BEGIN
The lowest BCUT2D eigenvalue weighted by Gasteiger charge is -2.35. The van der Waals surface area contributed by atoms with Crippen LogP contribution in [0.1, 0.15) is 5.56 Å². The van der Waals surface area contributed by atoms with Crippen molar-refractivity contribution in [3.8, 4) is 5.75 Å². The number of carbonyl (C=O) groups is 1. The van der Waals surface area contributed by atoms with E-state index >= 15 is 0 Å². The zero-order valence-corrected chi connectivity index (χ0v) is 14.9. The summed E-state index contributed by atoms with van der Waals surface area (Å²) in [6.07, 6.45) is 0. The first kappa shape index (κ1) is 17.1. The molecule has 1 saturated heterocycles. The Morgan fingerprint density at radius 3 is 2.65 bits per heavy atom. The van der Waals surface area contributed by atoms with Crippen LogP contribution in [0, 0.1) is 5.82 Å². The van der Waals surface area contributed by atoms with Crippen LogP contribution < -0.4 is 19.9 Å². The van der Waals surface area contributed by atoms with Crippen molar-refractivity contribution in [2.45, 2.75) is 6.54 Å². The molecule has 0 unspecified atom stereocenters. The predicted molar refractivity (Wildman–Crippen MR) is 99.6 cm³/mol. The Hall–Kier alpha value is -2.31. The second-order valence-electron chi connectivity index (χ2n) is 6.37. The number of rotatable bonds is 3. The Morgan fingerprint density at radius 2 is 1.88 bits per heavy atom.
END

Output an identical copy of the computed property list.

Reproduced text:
The lowest BCUT2D eigenvalue weighted by Gasteiger charge is -2.35. The van der Waals surface area contributed by atoms with Crippen LogP contribution in [0.1, 0.15) is 5.56 Å². The van der Waals surface area contributed by atoms with Crippen molar-refractivity contribution in [3.8, 4) is 5.75 Å². The number of carbonyl (C=O) groups is 1. The van der Waals surface area contributed by atoms with E-state index >= 15 is 0 Å². The zero-order valence-corrected chi connectivity index (χ0v) is 14.9. The summed E-state index contributed by atoms with van der Waals surface area (Å²) in [6.07, 6.45) is 0. The first kappa shape index (κ1) is 17.1. The molecule has 1 saturated heterocycles. The Morgan fingerprint density at radius 3 is 2.65 bits per heavy atom. The van der Waals surface area contributed by atoms with Crippen LogP contribution in [0, 0.1) is 5.82 Å². The van der Waals surface area contributed by atoms with Crippen LogP contribution < -0.4 is 19.9 Å². The van der Waals surface area contributed by atoms with Crippen molar-refractivity contribution in [2.45, 2.75) is 6.54 Å². The molecule has 0 unspecified atom stereocenters. The predicted molar refractivity (Wildman–Crippen MR) is 99.6 cm³/mol. The Hall–Kier alpha value is -2.31. The second-order valence-electron chi connectivity index (χ2n) is 6.37. The number of rotatable bonds is 3. The Morgan fingerprint density at radius 2 is 1.88 bits per heavy atom.